• Your analogy to the YMCA makes and interesting point. It brings to mind how Paul adapted to his surroundings in order to reach others for the gospel. Paul states in 1 Corinthians, “To the Jews I became like a Jew, to win the Jews. To those under the law I became like one under the law (though I myself am not under the law), so as to win those under the law. 21 To those not having the law I became like one not having the law (though I am not free from God’s law but am under Christ’s law), so as to win those not having the law. 22 To the weak I became weak, to win the weak. I have become all things to all people so that by all possible means I might save some” (9:20-22). This statement by Paul speaks about he has achieved some freedom from the actions of Christ so he is no longer tethered to the law. Rather, Christ has fulfilled the prophecies and purposes of the law which allows Paul and other Jews to now expand outside of the law in order to save those outside of Jewish customs. The comments made on respect for the law brings up a good point. Paul was born and raised in the Jewish tradition. This means Paul was able to keep the law with some sort of ease, unlike a new Jewish convert who was previously a gentile and pagan. Paul is no longer bound to the law out of requirement, however I do believe Paul continued to keep the law in order to reach the Jews. If Paul had decided to abandon the law all together, Jews in the synagogues would consider him mad, abandoning the faith, and would no longer accept him, his authority as a Jew and might even attempt to stone him more than they already have. Remaining to keep the law for Paul was necessary so he and his colleagues would still be accepted into Jewish gatherings so they could attempt to win others over for the sake of the Gospel. However, it is also important that Paul stressed that gentiles did not have to keep the law (besides some parts such as do not murder, steal, lie, etc.). Stressing this truth allows the Gospel to be more accepted by gentiles and pagans because they do not have to change every aspect of their identity. They can still look the same, eat the same, etc. but they can also fellowship and worship with the Jews as well.

      • The debate on Paul’s Jewish identity is very intriguing as the evidence seems to point in different directions. All four perspectives of Paul’s Jewish identity have enough evidence to make them questionable and therefore difficult in coming up with a conclusion. Not to mention Paul lived during a time filled with pagan religions and even separation within his Jewish heritage. However, after taking a deeper look at some of the letters Paul wrote I would say his Jewish identity is consistent with the “new covenant Jew” perspective. Reasons being that Paul puts the Law aside and places faithfulness in Jesus as the way for salvation (Longenecker, 98). A verse that speaks truth to this ideology is Galatians 5:22-25, where Paul lists the fruit of the spirit and then states “ against such things there is no law”. In my opinion, this verse goes hand in hand with Paul’s outlook as a new covenant Jew and falls in line with his statement as the minister of the new covenant. Another key verse relating to Paul’s perspective of a new covenant Jew is Gal 5:6 where Paul dismantles the law of circumcision and affirmed that faith in the Lord is more valuable than circumcision. Although my ideology might not be airtight, Im convinced Paul’s Jewish identify is in the closet relations with that of a new covenant Jew and an eschatological Jew.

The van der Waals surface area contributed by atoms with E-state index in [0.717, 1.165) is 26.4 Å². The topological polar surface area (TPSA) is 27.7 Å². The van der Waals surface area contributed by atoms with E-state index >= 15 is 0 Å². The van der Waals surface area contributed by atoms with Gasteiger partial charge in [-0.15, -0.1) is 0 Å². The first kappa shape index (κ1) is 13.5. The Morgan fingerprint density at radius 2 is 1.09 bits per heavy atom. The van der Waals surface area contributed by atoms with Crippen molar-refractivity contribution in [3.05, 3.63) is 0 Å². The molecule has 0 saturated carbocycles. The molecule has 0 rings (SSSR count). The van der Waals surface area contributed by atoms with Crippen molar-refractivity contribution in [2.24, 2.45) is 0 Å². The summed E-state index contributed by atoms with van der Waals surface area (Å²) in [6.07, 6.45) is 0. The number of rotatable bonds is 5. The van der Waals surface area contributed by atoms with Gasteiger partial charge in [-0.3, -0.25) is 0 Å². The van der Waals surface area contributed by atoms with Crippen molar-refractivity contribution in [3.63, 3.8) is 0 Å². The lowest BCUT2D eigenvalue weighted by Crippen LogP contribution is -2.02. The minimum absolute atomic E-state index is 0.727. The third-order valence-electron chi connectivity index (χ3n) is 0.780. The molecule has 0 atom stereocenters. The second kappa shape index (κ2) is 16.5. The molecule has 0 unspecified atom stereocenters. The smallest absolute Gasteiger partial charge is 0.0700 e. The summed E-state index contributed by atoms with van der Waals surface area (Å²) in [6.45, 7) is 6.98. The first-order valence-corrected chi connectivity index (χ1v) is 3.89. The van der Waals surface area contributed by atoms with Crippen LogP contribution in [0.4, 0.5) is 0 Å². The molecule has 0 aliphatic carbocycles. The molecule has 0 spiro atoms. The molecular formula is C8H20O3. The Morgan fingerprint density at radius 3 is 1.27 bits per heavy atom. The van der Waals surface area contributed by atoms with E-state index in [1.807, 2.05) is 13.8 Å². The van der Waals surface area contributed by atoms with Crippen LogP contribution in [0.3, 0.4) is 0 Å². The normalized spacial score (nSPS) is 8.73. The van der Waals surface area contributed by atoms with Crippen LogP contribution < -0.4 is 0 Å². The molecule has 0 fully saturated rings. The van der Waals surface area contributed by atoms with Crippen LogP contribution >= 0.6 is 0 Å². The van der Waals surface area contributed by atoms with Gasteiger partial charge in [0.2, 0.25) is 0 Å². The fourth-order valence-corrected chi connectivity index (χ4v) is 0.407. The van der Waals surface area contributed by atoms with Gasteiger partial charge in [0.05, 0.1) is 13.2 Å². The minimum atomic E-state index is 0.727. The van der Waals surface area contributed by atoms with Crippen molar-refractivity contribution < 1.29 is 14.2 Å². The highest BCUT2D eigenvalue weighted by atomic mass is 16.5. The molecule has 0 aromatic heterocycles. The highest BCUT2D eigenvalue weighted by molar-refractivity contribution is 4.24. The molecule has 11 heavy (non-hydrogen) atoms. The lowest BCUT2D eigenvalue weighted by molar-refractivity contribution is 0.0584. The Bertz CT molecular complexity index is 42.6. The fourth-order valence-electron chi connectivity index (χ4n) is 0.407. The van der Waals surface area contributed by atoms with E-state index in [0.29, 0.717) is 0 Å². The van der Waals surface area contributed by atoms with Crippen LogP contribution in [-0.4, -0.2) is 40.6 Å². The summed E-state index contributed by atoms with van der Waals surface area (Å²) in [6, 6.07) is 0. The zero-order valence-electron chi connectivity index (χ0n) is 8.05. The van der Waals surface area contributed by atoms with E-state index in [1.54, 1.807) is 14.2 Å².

4. To be quite honest, I feel that there are some glaring issues (to my mind at least) with a couple of the views that Pitre, Barber, and Kincaid present. With the first view, for example, whereas I agree that Paul understands that Christians are no longer under the Law, Paul seems to have no issue with continuing to practice the Law (Acts 21:23-26).